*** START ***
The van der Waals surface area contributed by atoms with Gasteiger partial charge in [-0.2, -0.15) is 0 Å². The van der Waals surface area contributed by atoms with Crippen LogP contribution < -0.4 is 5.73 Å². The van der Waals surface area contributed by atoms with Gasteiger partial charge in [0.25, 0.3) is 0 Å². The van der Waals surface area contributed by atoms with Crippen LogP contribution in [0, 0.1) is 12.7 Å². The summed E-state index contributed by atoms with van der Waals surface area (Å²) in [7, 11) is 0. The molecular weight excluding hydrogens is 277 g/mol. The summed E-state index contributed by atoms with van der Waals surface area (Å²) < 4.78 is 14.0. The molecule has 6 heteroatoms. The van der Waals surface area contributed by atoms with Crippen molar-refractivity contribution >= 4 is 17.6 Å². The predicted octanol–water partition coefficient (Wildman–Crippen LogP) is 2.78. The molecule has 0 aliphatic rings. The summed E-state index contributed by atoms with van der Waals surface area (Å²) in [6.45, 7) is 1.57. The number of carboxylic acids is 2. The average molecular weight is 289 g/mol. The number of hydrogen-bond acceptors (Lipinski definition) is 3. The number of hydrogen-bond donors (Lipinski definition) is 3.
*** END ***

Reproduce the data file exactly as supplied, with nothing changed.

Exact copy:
The van der Waals surface area contributed by atoms with Gasteiger partial charge in [-0.2, -0.15) is 0 Å². The van der Waals surface area contributed by atoms with Crippen LogP contribution < -0.4 is 5.73 Å². The van der Waals surface area contributed by atoms with Gasteiger partial charge in [0.25, 0.3) is 0 Å². The van der Waals surface area contributed by atoms with Crippen LogP contribution in [0, 0.1) is 12.7 Å². The summed E-state index contributed by atoms with van der Waals surface area (Å²) in [7, 11) is 0. The molecular weight excluding hydrogens is 277 g/mol. The summed E-state index contributed by atoms with van der Waals surface area (Å²) < 4.78 is 14.0. The molecule has 6 heteroatoms. The van der Waals surface area contributed by atoms with Crippen molar-refractivity contribution >= 4 is 17.6 Å². The predicted octanol–water partition coefficient (Wildman–Crippen LogP) is 2.78. The molecule has 0 aliphatic rings. The summed E-state index contributed by atoms with van der Waals surface area (Å²) in [6.45, 7) is 1.57. The number of carboxylic acids is 2. The average molecular weight is 289 g/mol. The number of hydrogen-bond acceptors (Lipinski definition) is 3. The number of hydrogen-bond donors (Lipinski definition) is 3.